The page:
Cultural policy and copyright reform

3.51 Many stakeholders in this Inquiry are at the forefront of cultural life in Australia, and it is clear that copyright law directly affects a broad range of cultural activity. The ALRC considers that the reform recommendations in this Report will enhance local cultural production, access to culture, and opportunities for Australian creators.

3.52 The Terms of Reference specifically refer to ‘the general interest of Australians to access, use and interact with content in the advancement of … culture’. The ALRC has been urged ‘not to think about copyright law solely or primarily in terms of trade and economic policy but to recall its central role in cultural policy’.[63]

3.53 Following extensive feedback from organisations, community groups and individuals, a National Cultural Policy was launched on 13 March 2013.[64] It explicitly recognises the importance of copyright law—and the ALRC Inquiry—in reform aimed at providing

incentives for investment in innovation and content in a digital environment, while balancing the need to allow the appropriate use of both Australian and international content.[65]

3.54 The objective of the National Cultural Policy is to increase the social and economic dividend from the arts, culture and the creative industries. In this context, a number of stakeholders point to desirable reform of copyright law to allow greater digitisation and communication of works by public and cultural institutions.[66]

3.55 Some stakeholders considered the National Cultural Policy to be mainly about the economic interests of copyright owners,[67] and suggested that reform recommendations intended to enhance cultural activities are not in the interests of copyright owners.[68]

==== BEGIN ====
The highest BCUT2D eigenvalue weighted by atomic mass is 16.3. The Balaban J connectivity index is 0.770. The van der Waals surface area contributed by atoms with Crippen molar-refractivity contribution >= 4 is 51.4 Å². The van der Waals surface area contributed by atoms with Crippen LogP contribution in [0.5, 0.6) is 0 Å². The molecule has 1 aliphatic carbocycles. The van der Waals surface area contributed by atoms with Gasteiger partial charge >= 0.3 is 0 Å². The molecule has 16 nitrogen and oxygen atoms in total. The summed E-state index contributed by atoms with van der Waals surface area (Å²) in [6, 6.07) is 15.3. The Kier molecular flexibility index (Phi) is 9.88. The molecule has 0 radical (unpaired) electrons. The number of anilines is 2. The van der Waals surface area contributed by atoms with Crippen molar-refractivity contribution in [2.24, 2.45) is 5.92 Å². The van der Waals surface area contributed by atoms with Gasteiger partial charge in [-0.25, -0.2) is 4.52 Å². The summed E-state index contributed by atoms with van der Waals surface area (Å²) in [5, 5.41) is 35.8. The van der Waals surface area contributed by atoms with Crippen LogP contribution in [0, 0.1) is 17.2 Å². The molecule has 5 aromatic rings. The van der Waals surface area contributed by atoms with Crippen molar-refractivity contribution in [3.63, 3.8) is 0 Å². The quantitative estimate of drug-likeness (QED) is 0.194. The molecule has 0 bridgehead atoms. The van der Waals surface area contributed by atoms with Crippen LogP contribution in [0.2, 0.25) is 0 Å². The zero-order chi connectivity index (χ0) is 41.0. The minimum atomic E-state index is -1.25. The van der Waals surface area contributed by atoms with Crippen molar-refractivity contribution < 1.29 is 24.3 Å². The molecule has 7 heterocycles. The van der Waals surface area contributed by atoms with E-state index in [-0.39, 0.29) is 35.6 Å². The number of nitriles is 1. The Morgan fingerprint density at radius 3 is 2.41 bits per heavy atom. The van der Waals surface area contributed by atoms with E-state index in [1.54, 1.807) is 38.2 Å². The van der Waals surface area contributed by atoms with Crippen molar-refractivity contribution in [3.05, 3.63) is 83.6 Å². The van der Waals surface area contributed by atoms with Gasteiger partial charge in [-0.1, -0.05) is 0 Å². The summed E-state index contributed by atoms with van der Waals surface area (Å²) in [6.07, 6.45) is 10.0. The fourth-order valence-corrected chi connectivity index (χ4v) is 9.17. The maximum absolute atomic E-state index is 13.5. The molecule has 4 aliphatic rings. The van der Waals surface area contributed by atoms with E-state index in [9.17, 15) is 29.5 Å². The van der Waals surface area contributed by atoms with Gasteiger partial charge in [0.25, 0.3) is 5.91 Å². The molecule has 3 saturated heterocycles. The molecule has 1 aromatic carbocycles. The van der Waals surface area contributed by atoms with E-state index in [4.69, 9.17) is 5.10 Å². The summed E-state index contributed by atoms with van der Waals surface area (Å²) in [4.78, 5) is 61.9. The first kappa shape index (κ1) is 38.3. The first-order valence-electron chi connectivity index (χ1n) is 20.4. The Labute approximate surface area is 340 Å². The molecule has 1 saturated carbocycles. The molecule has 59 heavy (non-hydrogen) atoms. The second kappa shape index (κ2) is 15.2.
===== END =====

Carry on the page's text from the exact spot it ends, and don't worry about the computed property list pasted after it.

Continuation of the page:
3.56 The National Film and Sound Archive stated that a number of the reforms recommended by the ALRC will provide greater legislative support for cultural institutions to undertake their statutory functions and allow Australia, as a net importer of copyright,[69] not to be overwhelmed by more dominant cultures. [70]

3.57 In this Inquiry, the ALRC has reviewed the various ways in which the Copyright Act provides for galleries, libraries, archives and museums—collectively, the ‘GLAM sector’. In considering reform that is beneficial for Australians in terms of accessing and interacting with culture: ‘we need to keep in mind the particular kind of cultural products we want to have access to and craft rights to support culturally meaningful forms of engagement with copyright works’.[71]

3.58 Greater access to cultural material in a way that does not impede incentives to innovate and the capacity for a creator to be fairly rewarded is a common theme in submissions. For example, digitisation of material for library and archival purposes, for ‘non-commercial access’ during the copyright term is regarded as being of a different order to digitising collections for access on the internet.[72]

3.59 The Australian Children’s Television Foundation expressed concern about possible loss of statutory licensing income, which is used to subsidise creation of new material. Recouping costs from the Australian audience is more difficult compared with the economies of scale for producers of screen content with larger domestic markets from which to recoup costs, predominantly the US but also the UK.[73]

3.60 The Screen Producers Association of Australia emphasised the audiovisual trade deficit of $1.1Billion ‘of which two-thirds comes from the import of US film and television content’.[74]